by Isabo Kelly
With the popularity of series fiction, writers need to take a closer look at their secondary characters. Those people written to suit a specific purpose in the plot might so engage readers they start calling for them to have their own books! This is a testament to the author's skill, that they created a secondary character so interesting reader want more. But it does mean, if you're considering writing a series, you need to start paying as much attention to those potential future main characters as you do the MCs of your current book.
So what makes a secondary character into a good hero? They have to be compelling. Just as your protagonists should be well-rounded and complex, so too should your secondary characters. Make sure they aren't just cardboard, 2-dimensional clichés. The old yarn that villains are the heroes of their own stories applies to all the people populating a novel.
But if you want to leave yourself room to turn any of your secondary characters into heroes, there are a few things to keep in mind:
(1) Names. Writers can spend massive amounts of time getting their protagonists' names right. But as often as not, all other names are either given less attention, or the "hero worthiness" of the name doesn't come into play. Whether that secondary character is a future hero-in-training or not, consider the name you give them carefully, with a mind to who they are and who they could be.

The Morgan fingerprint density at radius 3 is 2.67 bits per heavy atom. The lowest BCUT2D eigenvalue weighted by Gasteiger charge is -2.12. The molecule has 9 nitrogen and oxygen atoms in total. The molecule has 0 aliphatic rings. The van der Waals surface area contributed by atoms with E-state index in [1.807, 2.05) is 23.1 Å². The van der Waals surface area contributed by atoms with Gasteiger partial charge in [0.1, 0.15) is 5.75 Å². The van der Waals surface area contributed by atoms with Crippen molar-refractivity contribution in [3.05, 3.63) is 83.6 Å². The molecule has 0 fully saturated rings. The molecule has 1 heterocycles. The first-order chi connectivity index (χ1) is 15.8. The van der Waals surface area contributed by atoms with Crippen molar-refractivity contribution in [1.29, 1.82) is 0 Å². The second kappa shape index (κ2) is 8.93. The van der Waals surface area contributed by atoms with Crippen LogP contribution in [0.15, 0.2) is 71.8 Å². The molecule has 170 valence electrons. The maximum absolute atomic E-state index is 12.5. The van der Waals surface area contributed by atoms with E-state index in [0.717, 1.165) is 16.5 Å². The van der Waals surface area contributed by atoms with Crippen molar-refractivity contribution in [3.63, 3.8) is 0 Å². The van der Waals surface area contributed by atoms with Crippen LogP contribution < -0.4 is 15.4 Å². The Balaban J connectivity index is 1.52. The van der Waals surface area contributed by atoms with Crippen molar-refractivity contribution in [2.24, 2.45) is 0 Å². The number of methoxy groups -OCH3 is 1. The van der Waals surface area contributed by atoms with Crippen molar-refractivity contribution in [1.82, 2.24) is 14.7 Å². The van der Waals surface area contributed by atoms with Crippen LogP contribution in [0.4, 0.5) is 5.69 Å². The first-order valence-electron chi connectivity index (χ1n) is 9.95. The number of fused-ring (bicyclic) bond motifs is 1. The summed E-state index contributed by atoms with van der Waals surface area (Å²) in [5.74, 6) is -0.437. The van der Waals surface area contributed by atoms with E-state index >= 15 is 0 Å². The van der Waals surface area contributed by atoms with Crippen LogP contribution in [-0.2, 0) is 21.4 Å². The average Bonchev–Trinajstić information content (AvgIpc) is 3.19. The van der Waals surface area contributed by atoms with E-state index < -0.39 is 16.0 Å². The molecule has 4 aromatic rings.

(2) Physical appearance. This isn't to say all characters must be attractive. In fact, it's much more realistic if they aren't. But make sure the physical attributes of all characters are something you could work with later. "Ugly" characters can be sexy if their personalities are strong (think Beast in Beauty and the Beast), and good-looking characters can be ugly if they are petty, shallow, or mean. Just be aware of your character's appearance and make conscious choices to keep from boxing yourself into a corner.
(3) Backstory. Here's where a hero can arise from even a "bad" character. Consider their backstory. This doesn't need to be on the page of the book they aren't the MCs of—in fact, it's better if it's not. But give yourself some room to think about why that specific person is the way they are. What brought them to this place in their lives? Within that backstory, you can find your heroic qualities.
(4) How far they will go? For some readers, certain acts will make a character irredeemable. If there's ever a hope of turning a particular person into a hero, think carefully about what they do and why they do it. Again, I'm not saying you can't push the envelope or that you should make everyone who might be a future main character nice. Some of the best heroes grow from wounded or tragic pasts. Just be aware of how, or if, their bad decisions can be redeemed.
Not all secondary characters will be future heroes. Not all are meant to be. But when considering a potential series, keep in mind that any of your people could step forward and announce themselves in need of their own book. Be prepared for this by paying as much attention to their development as you do your main characters, and you'll never write yourself into an inescap-able hole. Make sure all your characters are compelling, and you will never run out of stories to tell. ♥
Isabo Kelly is the author of multiple science fiction, fantasy and paranormal romances. She's just sold the third book in her Fire and Tears fantasy romance series to Samhain Publishing, and the hero of that story is a "redeemed villain". He was super fun to write. For more on Isabo and her books, visit her at www.isabokelly.com, follow her on Twitter @IsaboKelly or friend her on Facebook www.facebook.com/IsaboKelly.